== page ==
“It’s Always Everything”

Coffee and Theory with Raja Feather Kelly

By Megan Curet

 PHOTOGRAPHY: PARKER OVALLE

PHOTOGRAPHY: PARKER OVALLE

pop cul·ture

Noun

1.     Modern popular culture transmitted via mass media and aimed particularly at younger people. [Oxford Dictionary]

A few names are as enmeshed with the term “pop culture” as Andy Warhol. Luckily for us there is one artist who has fused Warhol with a cerebral experience. Using costumes and set designs that transport the viewer and push the boundaries of gender, Raja Feather Kelly challenges what we know and understand about the human condition through imagery that is flushed, thrilling, and stimulating. I sat down with Raja Feather Kelly to chat on a New York City sidewalk over coffee and posters for his upcoming season at The Kitchen for “Another Fucking Warhol Production.” He explained his frustrations with challenging the notions that his work is “too queer,” “not black enough,” or “politically unclear.” I was also able to gather a different perspective on the man who believes all humans truly want to be liked.

Kelly is a recipient of the 2016 Solange MacArthur Award for New Choreography. Hailing from Fort Hood, Texas, he completed his Bachelor studies in both Dance and English at Connecticut College. A former member of David Dorfman Dance and current member of Reggie Wilson/Fist and Heel Performance Group, Kelly, who founded The Feath3r Theory in 2009, a warm, welcoming, and bubbly individual who sat and discussed his upcoming season at The Kitchen and what comes next.

Kelly expressed his obsession with pop culture, growing up in front of the television screen and the similarities between James Baldwin and Fiona Apple. He also brought his focus to a few common sources: “All of us want to be heard, all of us want to be seen, and all of us want to be respected.” Raja Feather Kelly challenges the status quo of the queer black man by becoming his own self-made man.

 
 PHOTOGRAPHY: PARKER OVALLE

PHOTOGRAPHY: PARKER OVALLE

TiLLT: As a black and queer man who creates provocative choreography, do you find challenges from others in how you engage and if so how does that shape your approach with the dialogue?

RK:  There is something for me, and it is that I start to feel guilty about doing my work, and I don’t want to feel guilty. I want to ask people a question, which is why isn’t doing the work enough? Why as a black queer man do I have to do anything more than just my work? It’s not that I don’t want to be a part of the dialogue, or that I don’t care about issues, but I feel that my work reflects all of that in itself. So my main issue is how people expect my work to look. There is often a feeling that if I am black and queer that my work should look black and queer, and that is really problematic for me because I am not here to teach you. So I say just experience it and stop looking for things.

TiLLT: Having experienced your previous work TROPICO, I thought it was stunning to see the life of such an iconic figure, reconfigured for a stage work by such a young and relevant artist such as yourself. It is not a particularly new endeavor, so why do you think you stand out in when creating work dedicated to the life of Andy Warhol?

RK: I actually remember a particular review where it starts out with literally saying, “There are two ways to make an Andy Warhol piece”. I had to stop reading and think to myself, ok if there are only two ways to make a piece about a specific thing and I have an obsession with said specific thing, wouldn’t I be the first person to know there are only two ways? And it just sort of showed me that people have these expectations about me and what I am supposed to do, and because my work is traced to a specific person or lineage that people have an idea of what that’s supposed to look like. And I think that is why this new production is called Another Fucking Warhol Production, because I am just going to keep doing my thing. I care very much about my audience and make-work for them but I am done with feeling that I am going to meet everyone’s expectations.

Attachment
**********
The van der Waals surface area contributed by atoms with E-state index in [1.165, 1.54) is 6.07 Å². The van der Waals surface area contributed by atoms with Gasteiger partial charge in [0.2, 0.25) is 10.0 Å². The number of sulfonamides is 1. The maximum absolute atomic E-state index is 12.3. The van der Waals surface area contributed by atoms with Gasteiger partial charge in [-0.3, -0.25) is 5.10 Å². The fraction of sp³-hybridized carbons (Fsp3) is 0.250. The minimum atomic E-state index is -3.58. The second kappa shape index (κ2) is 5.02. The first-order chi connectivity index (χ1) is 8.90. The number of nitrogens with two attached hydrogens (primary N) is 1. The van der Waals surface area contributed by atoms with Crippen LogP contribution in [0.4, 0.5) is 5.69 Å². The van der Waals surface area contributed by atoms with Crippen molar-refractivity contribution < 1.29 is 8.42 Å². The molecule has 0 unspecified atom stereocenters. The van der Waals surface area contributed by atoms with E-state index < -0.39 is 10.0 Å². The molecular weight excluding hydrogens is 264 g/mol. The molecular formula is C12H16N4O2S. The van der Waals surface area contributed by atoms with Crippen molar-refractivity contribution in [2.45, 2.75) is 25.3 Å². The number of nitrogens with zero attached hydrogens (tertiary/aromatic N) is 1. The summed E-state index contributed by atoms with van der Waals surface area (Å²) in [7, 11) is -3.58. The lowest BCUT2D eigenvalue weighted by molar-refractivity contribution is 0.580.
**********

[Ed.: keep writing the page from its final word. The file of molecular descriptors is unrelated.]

PHOTOGRAPHER: PARKER OVALLE  THE FEATH3R THEORY DANCER: AARON MOSES ROBIN

PHOTOGRAPHER: PARKER OVALLE

THE FEATH3R THEORY DANCER: AARON MOSES ROBIN

TiLLT: So I have to ask why and how this obsession with Andy Warhol? Why him and why pop culture?

RK: I have three answers to that question. A part of me is I don’t know nor do I think I need to know but what I do know is I am obsessed with Andy Warhol and I can’t help it, I see him name and I am simply drawn to it. Part of this obsession is trying to figure out what exactly it is. I think another part of it is that he has a bad reputation; he seems to define what pop culture is today but from a very superficial and candy colored perspective. I believe it is much deeper than that and stronger than that, and I feel that my work is a case for this other side of Andy Warhol and his work. My third answer would be my obsession with TV growing up: not being able to separate fiction from reality and so for a long time it was difficult to imagine that those people on the television screen were real people. So trying to figure out how you went from being a normal person to a person on television and I realized Andy Warhol was a conduit for that, because he made people, he made celebrities and superstars out of either nothing or simply who they were. 

TiLLT: It’s always everything, as you mention so often. How does this concept tie into your work as a whole?

RK: The last piece I made, TROPICO, a part of the title was, and it’s always everything. Because when I am making a work everything is involved, everything is included and everything is always in the room. I am not going to say my work is just black and queer and not post modern. Or musical theater and not dance theater, it’s just all of it because I live in all of that and it influences everything that I do.